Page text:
WASHINGTON (AP) -- A showdown at hand, Senate supporters of expanded background checks for gun purchasers all but conceded defeat Wednesday in a fierce political struggle pitting the parents of Newtown, Conn., shooting victims and President Barack Obama against the National Rifle Association.
Attempts by gun control advocates to ban assault weapons and high-capacity magazine clips faced certain rejection in a series of votes called for late afternoon, four months after a gunman killed 20 elementary school children and six staff members at Sandy Hook Elementary School.
In the hours before the key vote, Sen. Joe Manchin, D-W.Va., bluntly accused the NRA of making false claims about the expansion of background checks that he and Sen. Pat Toomey, R-Pa., were backing.
"Where I come from in West Virginia, I don't know how to put the words any plainer than this: That is a lie. That is simply a lie," he said, accusing the organization of telling its supporters that friends, neighbors and some family members would need federal permission to transfer ownership of firearms to one another.
The NRA did not respond to a request for comment on the assertion.
Senate critics of the proposal, led by Republicans, said it would infringe on the Constitution's right to bear arms. "The real way to fight gun crime is to prosecute criminals, not law abiding citizens," said Sen. Charles Grassley, R-Iowa.
Added Senate Republican Leader Mitch McConnell of Kentucky: "The government shouldn't punish or harass law-abiding citizens in the exercise of their Second Amendment rights."
Senate votes were set on a total of nine provisions, some advanced by lawmakers on each side of an issue in which Democrats from rural or Southern states generally lined up with the overwhelming majority of Republicans.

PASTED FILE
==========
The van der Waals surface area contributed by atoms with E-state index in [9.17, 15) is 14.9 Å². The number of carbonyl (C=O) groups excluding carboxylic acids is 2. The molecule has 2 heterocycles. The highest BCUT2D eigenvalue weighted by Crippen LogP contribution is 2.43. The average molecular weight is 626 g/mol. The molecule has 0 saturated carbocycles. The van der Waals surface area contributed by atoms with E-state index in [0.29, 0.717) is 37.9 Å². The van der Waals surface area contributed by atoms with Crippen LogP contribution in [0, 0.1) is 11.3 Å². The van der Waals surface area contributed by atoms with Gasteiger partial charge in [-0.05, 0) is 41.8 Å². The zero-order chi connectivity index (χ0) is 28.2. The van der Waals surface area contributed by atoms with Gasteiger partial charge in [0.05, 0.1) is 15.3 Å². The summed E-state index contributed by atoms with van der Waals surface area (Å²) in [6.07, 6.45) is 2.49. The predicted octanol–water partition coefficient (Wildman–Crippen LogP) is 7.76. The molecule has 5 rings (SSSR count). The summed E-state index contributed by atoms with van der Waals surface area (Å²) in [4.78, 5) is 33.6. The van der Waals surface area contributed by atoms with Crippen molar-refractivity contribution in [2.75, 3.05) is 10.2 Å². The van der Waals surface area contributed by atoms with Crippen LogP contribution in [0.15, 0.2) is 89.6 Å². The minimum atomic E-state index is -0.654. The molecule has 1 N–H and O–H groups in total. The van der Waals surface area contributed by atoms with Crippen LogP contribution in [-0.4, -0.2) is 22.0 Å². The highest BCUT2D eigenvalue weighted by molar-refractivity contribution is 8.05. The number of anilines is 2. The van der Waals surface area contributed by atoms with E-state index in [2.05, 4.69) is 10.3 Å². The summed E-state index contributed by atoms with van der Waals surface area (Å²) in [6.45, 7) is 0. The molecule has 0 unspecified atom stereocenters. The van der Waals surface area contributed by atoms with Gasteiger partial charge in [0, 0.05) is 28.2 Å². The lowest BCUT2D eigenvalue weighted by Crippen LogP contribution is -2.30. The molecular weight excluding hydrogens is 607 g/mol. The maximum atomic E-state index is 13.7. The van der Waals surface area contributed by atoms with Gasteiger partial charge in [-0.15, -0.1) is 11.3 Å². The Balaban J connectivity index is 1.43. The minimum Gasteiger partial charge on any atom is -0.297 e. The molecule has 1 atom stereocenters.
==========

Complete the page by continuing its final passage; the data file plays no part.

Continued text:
Whatever the outcome, the events were unlikely to be the last word on an issue that Democratic leaders shied away from for nearly two decades until Obama picked up it after the Newtown shootings.
Vice President Joe Biden was to preside over the Senate for the votes, a symbolic move since each proposal required a 60-vote majority to pass and he would not be called upon to break any ties.
The day's key test concerned the background checks, designed to prevent criminals and the seriously mentally ill from purchasing firearms. Under current law, checks are required only when guns are purchased from federally licensed firearms dealers. The proposal by Manchin and Toomey called for extending the requirement to other sales at gun shows and on the Internet.
Their bipartisan approach was widely seen as advocates' best chance for winning enough GOP votes to change current law in a way that Obama and gun control groups support. But foes had proposals of their own, including one that would require states that issue concealed weapons permits to honor the permits from other states.
In the hours leading to a vote on the background check measure, Democrats Heidi Heitkamp of North Dakota and Mark Pryor of Arkansas and Republican Kelly Ayotte of New Hampshire became the latest senators to announce their opposition.
Numerous polls in recent months have shown support for enhanced gun control measures, including background checks, though it may be weakening.